Bradamante replied: “Old man, hope not to move me by your vain entreaties. It is precisely the liberty of Rogero that I require. You would keep him here in bondage and in slothful pleasure, to save him from a fate which you foresee. Vain old man! how can you foresee his fate when you could not foresee your own? You desire me to take your life. No, my aim and my soul refuse the request.” This said, she required the magician to go before, and guide her to the castle. The prisoners were set at liberty, though some, in their secret hearts, regretted the voluptuous life which was thus brought to an end. Bradamante and Rogero met one another with transports of joy.
They descended from the mountain to the spot where the encounter had taken place. There they found the Hippogriff, with the magic buckler in its wrapper, hanging to his saddle-bow. Bradamante advanced to seize the bridle; the Hippogriff seemed to wait her approach, but before she reached him he spread his wings and flew away to a neighboring hill, and in the same manner, a second time, eluded her efforts. Rogero and the other liberated knights dispersed over the plain and hilltops to secure him, and at last the animal allowed Rogero to seize his rein. The fearless Rogero hesitated not to vault upon his back, and let him feel his spurs, which so roused his mettle that, after galloping a short distance, he suddenly spread his wings, and soared into the air. Bradamante had the grief to see her lover snatched away from her at the very moment of reunion. Rogero, who knew not the art of directing the horse, was unable to control his flight. He found himself carried over the tops of the mountains, so far above them that he could hardly distinguish what was land and what water. The Hippogriff directed his flight to the west, and cleaved the air as swiftly as a new-rigged vessel cuts the waves, impelled by the freshest and most favorable gales.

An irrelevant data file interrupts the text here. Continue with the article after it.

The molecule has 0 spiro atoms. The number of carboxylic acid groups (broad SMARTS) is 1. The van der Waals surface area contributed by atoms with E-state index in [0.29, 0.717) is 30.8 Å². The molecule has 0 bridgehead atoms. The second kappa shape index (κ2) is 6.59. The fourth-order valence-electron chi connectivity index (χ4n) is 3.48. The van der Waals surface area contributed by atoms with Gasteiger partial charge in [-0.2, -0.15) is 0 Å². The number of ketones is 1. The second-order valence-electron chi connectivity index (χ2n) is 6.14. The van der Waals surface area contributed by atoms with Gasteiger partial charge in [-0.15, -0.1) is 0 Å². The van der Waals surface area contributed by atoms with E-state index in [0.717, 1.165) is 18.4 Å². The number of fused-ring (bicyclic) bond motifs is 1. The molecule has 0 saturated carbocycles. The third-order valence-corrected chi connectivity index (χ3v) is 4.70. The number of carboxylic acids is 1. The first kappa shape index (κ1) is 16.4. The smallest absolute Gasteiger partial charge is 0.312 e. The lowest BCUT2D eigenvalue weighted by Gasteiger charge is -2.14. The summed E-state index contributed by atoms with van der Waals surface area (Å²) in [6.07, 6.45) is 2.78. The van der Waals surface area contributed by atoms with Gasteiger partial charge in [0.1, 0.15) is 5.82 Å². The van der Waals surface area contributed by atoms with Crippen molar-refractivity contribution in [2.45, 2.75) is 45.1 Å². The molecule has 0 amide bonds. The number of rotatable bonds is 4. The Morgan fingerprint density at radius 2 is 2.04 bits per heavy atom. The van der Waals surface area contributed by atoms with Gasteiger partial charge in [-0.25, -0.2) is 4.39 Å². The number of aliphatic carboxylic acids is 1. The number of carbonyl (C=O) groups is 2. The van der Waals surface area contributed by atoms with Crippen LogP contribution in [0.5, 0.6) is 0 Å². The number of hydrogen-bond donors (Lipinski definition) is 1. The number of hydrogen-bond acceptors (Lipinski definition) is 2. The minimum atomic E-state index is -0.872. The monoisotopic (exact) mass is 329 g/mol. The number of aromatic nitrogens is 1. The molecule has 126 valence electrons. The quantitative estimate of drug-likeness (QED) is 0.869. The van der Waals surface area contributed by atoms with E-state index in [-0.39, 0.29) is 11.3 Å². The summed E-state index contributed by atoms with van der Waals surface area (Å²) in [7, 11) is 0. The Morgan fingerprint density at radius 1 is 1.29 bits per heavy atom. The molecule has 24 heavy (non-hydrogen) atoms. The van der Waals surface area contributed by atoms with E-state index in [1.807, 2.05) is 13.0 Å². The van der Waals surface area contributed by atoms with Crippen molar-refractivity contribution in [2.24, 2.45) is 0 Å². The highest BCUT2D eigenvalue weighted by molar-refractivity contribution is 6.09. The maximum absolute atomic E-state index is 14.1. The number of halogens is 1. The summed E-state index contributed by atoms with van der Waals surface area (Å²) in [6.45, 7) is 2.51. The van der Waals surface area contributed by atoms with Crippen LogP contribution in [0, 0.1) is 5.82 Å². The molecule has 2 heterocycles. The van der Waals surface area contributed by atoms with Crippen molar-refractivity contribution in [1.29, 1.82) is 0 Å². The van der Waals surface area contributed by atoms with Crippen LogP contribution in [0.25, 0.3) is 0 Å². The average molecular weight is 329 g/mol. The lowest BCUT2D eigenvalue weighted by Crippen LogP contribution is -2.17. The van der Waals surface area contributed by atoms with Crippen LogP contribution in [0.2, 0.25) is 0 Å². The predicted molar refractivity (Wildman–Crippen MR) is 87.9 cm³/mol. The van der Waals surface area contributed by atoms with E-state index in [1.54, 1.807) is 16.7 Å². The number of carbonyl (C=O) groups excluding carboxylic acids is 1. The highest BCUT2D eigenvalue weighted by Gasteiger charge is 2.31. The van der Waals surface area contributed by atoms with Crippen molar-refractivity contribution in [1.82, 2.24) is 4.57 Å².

In the long flight which Rogero took on the back of the Hippogriff he was carried over land and sea, unknowing whither. As soon as he had gained some control over the animal he made him alight on the nearest land. When he came near enough to earth Rogero leapt lightly from his back, and tied the animal to a myrtle-tree. Near the spot flowed the pure waters of a fountain, surrounded by cedars and palm-trees. Rogero laid aside his shield, and, removing his helmet, breathed with delight the fresh air, and cooled his lips with the waters of the fountain. For we cannot wonder that he was excessively fatigued, considering the ride he had taken. He was preparing to taste the sweets of repose when he perceived that the Hippogriff, which he had tied by the bridle to a myrtle-tree, frightened at something, was making violent efforts to disengage himself. His struggle shook the myrtle-tree so that many of its beautiful leaves were torn off, and strewed the ground.